A pharmacist’s registration has been suspended after he allegedly left methadone for his patients in an alleyway or a bookie’s shop
An unnamed superintendent pharmacist has told an Irish court that he “should not be practicing as a pharmacist for the time being” as he has become dependent on substances including alcohol and medication.
The pharmacist, whose name has been withheld, faced the Irish High Court this week after the Pharmaceutical Society of Ireland sought an order to suspend him from the register.
On 3 September 2020, concerns about the pharmacist were conveyed to the Society, wrote Mr Justice Richard Humphreys, in what he noted was what appeared to be the first written judgement on the suspension of pharmacists under Section 45 of the Pharmacy Act 2007.
On 11 September the Society, by remote meeting, gave consideration to an undertaking the pharmacist had made not to practise; instead they elected to seek a court order preventing him from doing so.
Justice Humphreys listed a number of reasons for this decision, including an allegation that the man had attended his workplace while drunk, and another that he had sought to conceal the taking of medication by asking staff to leave the pharmacy.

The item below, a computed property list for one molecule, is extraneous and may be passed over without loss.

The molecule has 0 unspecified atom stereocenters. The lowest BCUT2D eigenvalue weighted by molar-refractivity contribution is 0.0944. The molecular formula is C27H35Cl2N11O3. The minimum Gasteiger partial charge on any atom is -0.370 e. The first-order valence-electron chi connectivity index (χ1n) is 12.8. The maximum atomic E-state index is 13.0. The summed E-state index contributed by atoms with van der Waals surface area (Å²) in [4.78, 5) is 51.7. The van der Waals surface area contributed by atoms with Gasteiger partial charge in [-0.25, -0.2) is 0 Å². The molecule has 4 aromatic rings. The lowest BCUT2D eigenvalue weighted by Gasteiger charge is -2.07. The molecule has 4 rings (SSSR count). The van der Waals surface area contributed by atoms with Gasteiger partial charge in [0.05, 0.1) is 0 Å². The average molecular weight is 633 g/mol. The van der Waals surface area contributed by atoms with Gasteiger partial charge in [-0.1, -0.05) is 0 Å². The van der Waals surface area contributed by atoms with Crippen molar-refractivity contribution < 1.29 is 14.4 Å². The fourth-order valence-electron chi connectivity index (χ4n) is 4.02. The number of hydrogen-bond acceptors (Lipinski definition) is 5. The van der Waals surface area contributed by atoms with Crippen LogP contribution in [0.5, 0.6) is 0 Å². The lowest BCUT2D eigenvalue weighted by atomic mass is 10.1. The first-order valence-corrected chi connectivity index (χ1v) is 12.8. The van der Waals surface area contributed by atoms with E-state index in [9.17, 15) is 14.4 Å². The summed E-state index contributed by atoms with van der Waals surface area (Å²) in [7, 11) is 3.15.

There was also an allegation that “methadone was left for patients in an alleyway or a bookie’s shop,” the judge noted.
There were further allegations that the pharmacist had dispensed the wrong product and that there was evidence of denial when he was confronted with his wrongdoing.
The pharmacist had provided an affidavit to the Court in which he conceded that “I have developed significant issues arising from mental health and as a consequence, have now developed an addiction to alcohol and medication”.
The judge noted that the practitioner had voluntarily stopped work as the superintendent pharmacist at the store where he had been employed, and said he had not worked there since 4 September 2020.
He no longer holds keys or passwords and has resigned as a director of the company operating the pharmacy.
The pharmacist’s counsel contended that a suspension would be “draconian,” but Justice Humphreys responded that “the order isn’t in fact draconian if the practitioner isn’t going to be practicing anyway”.
The legal representative said that as the case concerned a health issue, it was preferable to “respond to the respondent’s engagement”.
The judge replied that, “Without diminishing the need to encourage the respondent’s engagement,I don’t accept that argument as necessarily constituting a compellingreason not to suspend. On the contrary, it may be more likely to be in the respondent’s long term interest to have to face up the consequences.
Justice Humphreys found that the alleged behaviour “clearly” met the threshold at which the practitioner posed a risk to the health and safety of the public.
The pharmacist’s registration was suspended.